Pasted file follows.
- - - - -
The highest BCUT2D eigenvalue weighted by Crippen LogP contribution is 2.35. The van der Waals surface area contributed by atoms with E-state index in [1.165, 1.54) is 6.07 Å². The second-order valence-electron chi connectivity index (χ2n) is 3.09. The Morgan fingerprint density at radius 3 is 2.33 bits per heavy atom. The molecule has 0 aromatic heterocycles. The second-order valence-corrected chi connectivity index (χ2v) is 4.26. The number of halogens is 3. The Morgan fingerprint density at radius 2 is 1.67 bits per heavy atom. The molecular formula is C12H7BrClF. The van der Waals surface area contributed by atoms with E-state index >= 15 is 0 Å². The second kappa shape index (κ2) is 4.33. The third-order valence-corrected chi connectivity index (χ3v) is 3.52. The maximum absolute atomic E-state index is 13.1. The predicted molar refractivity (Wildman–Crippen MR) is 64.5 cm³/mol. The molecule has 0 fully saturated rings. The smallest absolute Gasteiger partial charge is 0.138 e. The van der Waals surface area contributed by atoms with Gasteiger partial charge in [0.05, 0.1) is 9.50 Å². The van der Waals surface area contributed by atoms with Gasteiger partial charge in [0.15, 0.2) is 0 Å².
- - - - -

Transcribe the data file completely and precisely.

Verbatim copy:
The highest BCUT2D eigenvalue weighted by Crippen LogP contribution is 2.35. The van der Waals surface area contributed by atoms with E-state index in [1.165, 1.54) is 6.07 Å². The second-order valence-electron chi connectivity index (χ2n) is 3.09. The Morgan fingerprint density at radius 3 is 2.33 bits per heavy atom. The molecule has 0 aromatic heterocycles. The second-order valence-corrected chi connectivity index (χ2v) is 4.26. The number of halogens is 3. The Morgan fingerprint density at radius 2 is 1.67 bits per heavy atom. The molecular formula is C12H7BrClF. The van der Waals surface area contributed by atoms with E-state index >= 15 is 0 Å². The second kappa shape index (κ2) is 4.33. The third-order valence-corrected chi connectivity index (χ3v) is 3.52. The maximum absolute atomic E-state index is 13.1. The predicted molar refractivity (Wildman–Crippen MR) is 64.5 cm³/mol. The molecule has 0 fully saturated rings. The smallest absolute Gasteiger partial charge is 0.138 e. The van der Waals surface area contributed by atoms with Gasteiger partial charge in [0.05, 0.1) is 9.50 Å². The van der Waals surface area contributed by atoms with Gasteiger partial charge in [0.15, 0.2) is 0 Å².